My apologies to those of you who started following me in January. With the start of the new semester, I am making a resolution to stay current with this blog.
For many folks in the US, this has been truly a week of reflection and remembering, as the 10th anniversary of the September 11 tragedy has come and gone.
This week, for my classes, I have been going through the Exodus narrative. There is a particularly striking line at the beginning of the story, that the new Pharaoh has forgotten Joseph and the things he did to save Egypt from famine. Of course the Exodus story is a narrative of Israel's liberation from injustice and oppression. Yet this other dimension, the dimension of remembering and forgetting, did not strike me until I read through the story again this year. Of course, it is a bad thing for the descendants of Joseph and his brothers that Pharaoh has forgotten that Joseph's wisdom and action saved Egypt from famine. By forgetting the unique and important contributions that Joseph (and his kin) brought to Egyptian society, Pharaoh and his people are able to view the Israelites as so much chattel, forcing them into a regime of brutal slavery.
Yet the forgetting does not stop there. After growing up in Pharaoh's household, Moses' story becomes a journey of remembering, remembering who he is, remembering who his people are, and figuring out his response to the oppression he sees. Unable to temper his anger and fear, we see this young "bi-cultural" Moses flee both identities, running off to Midian to marry into another family and culture altogether. It is only here that YHWH comes to him, revealing not only the divine name and charging Moses with an important task, but reminding him that his God is the YHWH of Abraham, Isaac, and Jacob, i.e. the God of his people.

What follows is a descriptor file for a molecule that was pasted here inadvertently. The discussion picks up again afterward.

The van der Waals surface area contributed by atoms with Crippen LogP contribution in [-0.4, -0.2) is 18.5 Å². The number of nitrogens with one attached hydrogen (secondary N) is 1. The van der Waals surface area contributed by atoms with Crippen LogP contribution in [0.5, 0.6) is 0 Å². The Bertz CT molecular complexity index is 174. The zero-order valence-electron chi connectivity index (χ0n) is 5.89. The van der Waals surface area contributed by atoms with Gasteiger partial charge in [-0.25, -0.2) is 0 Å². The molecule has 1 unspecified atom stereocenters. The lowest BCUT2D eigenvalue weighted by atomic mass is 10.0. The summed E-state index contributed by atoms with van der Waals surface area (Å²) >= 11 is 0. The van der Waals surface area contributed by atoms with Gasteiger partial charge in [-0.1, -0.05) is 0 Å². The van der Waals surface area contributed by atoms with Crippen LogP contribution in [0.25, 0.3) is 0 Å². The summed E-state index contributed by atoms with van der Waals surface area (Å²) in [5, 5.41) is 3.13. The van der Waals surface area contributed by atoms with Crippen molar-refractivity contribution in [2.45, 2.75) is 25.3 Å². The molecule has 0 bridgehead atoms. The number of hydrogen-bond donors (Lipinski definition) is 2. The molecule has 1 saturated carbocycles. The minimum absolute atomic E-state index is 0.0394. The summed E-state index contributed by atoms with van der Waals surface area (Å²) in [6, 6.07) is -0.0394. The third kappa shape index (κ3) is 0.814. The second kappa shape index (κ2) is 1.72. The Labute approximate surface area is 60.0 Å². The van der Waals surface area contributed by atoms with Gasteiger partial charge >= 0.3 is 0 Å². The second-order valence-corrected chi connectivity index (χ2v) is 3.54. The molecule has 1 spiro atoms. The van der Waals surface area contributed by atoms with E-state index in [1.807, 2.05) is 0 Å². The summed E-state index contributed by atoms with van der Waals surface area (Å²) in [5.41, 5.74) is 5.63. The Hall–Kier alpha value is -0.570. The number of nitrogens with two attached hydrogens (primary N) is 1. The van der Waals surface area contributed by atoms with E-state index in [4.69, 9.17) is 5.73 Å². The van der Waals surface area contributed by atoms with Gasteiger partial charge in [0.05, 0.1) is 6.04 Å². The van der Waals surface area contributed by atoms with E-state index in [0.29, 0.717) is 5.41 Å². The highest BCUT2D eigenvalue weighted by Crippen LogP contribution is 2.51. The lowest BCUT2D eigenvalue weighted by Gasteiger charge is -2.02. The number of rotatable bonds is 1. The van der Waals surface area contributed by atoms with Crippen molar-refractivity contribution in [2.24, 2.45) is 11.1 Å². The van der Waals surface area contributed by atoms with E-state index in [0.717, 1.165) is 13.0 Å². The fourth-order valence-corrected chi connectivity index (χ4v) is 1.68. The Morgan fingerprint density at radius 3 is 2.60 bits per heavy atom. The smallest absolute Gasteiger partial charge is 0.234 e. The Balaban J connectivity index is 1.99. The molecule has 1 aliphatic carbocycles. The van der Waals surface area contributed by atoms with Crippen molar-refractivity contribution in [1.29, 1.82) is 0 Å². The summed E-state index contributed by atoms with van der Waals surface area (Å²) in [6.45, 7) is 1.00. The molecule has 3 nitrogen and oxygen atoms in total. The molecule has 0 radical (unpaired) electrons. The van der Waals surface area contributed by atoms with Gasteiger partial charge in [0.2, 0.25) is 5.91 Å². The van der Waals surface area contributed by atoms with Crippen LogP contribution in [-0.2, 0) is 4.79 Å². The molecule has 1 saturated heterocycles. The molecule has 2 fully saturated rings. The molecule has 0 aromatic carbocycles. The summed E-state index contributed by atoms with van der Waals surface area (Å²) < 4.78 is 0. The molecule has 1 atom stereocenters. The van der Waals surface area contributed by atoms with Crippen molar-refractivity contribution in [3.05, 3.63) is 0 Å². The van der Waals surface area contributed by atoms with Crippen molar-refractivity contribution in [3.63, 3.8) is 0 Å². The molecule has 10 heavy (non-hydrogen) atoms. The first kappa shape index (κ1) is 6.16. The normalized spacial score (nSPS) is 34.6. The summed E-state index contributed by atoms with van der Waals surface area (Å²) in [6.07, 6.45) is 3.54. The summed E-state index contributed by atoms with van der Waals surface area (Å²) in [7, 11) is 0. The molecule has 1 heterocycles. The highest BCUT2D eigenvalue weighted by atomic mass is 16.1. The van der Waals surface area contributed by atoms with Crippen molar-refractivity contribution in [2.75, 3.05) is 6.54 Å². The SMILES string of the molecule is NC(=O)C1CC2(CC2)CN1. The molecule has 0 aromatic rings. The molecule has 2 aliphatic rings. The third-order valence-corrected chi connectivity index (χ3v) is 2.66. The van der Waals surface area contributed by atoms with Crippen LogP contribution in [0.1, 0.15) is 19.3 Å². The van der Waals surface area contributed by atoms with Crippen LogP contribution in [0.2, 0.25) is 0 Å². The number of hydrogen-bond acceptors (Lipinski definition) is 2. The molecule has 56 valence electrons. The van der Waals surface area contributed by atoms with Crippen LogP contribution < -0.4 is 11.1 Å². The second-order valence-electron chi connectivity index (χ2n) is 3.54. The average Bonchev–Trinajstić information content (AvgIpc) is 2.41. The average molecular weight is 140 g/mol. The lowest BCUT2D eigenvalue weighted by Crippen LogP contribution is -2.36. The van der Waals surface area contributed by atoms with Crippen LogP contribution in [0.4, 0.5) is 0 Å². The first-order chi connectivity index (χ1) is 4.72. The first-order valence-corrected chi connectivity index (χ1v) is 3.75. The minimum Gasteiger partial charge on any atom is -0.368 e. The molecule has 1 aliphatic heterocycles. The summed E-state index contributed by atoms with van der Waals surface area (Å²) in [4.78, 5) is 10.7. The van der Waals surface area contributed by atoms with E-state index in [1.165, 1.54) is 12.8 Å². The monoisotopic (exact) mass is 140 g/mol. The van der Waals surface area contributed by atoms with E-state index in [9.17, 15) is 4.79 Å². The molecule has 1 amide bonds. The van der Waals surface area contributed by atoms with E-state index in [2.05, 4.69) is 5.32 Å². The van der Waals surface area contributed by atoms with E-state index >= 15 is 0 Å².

The other dimension of forgetting is readily apparent in the multiple complaints of the Israelites to Moses in their flight from Egypt and journey to Horeb. Again and again, the people complain to Moses, yearning for their former life in Egypt. What a strange and yet realistic portrayal of human nature! The people have so quickly forgotten the oppression and injustice of their past situation, even after witnessing one remarkable event after another through their liberation. When memories are weak, hope grows so ever more fleeting. People submit willingly and readily to systematic injustice, when they are allowed (or encouraged) to forget the true horrors of their past (or present) bondage.
Those of you who are politically astute can probably more readily draw parallels to contemporary situations than can I. I'm wondering, though, how much of this week was one of honest remembering. How much of our own story, and its interconnection with our neighbor's stories, have we forgotten over the past 10 years? Can the three great religions that see themselves as the children of Abraham remember his great-grandchild, Joseph? Or are we more like Pharaoh, enslaving and oppressing our neighbors, as we forget their intrinsic value?